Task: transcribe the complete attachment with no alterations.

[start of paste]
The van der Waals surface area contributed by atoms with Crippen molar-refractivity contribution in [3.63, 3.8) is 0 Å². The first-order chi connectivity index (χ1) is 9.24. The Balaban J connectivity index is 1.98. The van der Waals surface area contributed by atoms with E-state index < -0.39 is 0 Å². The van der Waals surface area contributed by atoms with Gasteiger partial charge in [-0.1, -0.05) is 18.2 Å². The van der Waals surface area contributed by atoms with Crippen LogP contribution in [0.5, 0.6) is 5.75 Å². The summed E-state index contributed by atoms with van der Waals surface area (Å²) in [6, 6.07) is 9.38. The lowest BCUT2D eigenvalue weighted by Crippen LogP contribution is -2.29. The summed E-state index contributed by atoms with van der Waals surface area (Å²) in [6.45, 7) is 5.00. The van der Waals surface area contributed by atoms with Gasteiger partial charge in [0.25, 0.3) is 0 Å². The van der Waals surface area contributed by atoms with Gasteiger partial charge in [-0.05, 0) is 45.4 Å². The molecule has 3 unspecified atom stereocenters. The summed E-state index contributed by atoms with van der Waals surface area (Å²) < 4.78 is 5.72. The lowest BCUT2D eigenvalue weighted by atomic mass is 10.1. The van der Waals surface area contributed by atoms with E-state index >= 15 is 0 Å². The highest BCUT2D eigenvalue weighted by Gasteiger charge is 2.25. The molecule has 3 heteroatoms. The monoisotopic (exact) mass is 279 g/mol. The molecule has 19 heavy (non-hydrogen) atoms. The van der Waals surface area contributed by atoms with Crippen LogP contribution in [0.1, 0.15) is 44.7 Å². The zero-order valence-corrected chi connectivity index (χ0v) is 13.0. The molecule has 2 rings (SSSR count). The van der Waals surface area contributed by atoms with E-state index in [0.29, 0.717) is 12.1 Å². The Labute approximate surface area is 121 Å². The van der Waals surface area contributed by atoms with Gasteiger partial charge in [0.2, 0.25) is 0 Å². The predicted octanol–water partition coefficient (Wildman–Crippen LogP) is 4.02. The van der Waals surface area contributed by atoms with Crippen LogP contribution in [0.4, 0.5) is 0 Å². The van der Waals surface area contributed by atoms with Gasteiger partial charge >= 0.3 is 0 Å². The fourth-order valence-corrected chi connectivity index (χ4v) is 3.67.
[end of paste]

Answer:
The van der Waals surface area contributed by atoms with Crippen molar-refractivity contribution in [3.63, 3.8) is 0 Å². The first-order chi connectivity index (χ1) is 9.24. The Balaban J connectivity index is 1.98. The van der Waals surface area contributed by atoms with E-state index < -0.39 is 0 Å². The van der Waals surface area contributed by atoms with Gasteiger partial charge in [-0.1, -0.05) is 18.2 Å². The van der Waals surface area contributed by atoms with Crippen LogP contribution in [0.5, 0.6) is 5.75 Å². The summed E-state index contributed by atoms with van der Waals surface area (Å²) in [6, 6.07) is 9.38. The lowest BCUT2D eigenvalue weighted by Crippen LogP contribution is -2.29. The summed E-state index contributed by atoms with van der Waals surface area (Å²) in [6.45, 7) is 5.00. The van der Waals surface area contributed by atoms with Gasteiger partial charge in [0.25, 0.3) is 0 Å². The van der Waals surface area contributed by atoms with Gasteiger partial charge in [-0.05, 0) is 45.4 Å². The molecule has 3 unspecified atom stereocenters. The summed E-state index contributed by atoms with van der Waals surface area (Å²) < 4.78 is 5.72. The lowest BCUT2D eigenvalue weighted by atomic mass is 10.1. The van der Waals surface area contributed by atoms with E-state index >= 15 is 0 Å². The highest BCUT2D eigenvalue weighted by Gasteiger charge is 2.25. The molecule has 3 heteroatoms. The monoisotopic (exact) mass is 279 g/mol. The molecule has 19 heavy (non-hydrogen) atoms. The van der Waals surface area contributed by atoms with Crippen LogP contribution in [0.1, 0.15) is 44.7 Å². The zero-order valence-corrected chi connectivity index (χ0v) is 13.0. The molecule has 2 rings (SSSR count). The van der Waals surface area contributed by atoms with E-state index in [0.29, 0.717) is 12.1 Å². The Labute approximate surface area is 121 Å². The van der Waals surface area contributed by atoms with Gasteiger partial charge in [0.2, 0.25) is 0 Å². The predicted octanol–water partition coefficient (Wildman–Crippen LogP) is 4.02. The van der Waals surface area contributed by atoms with Crippen LogP contribution in [0.4, 0.5) is 0 Å². The van der Waals surface area contributed by atoms with Gasteiger partial charge >= 0.3 is 0 Å². The fourth-order valence-corrected chi connectivity index (χ4v) is 3.67.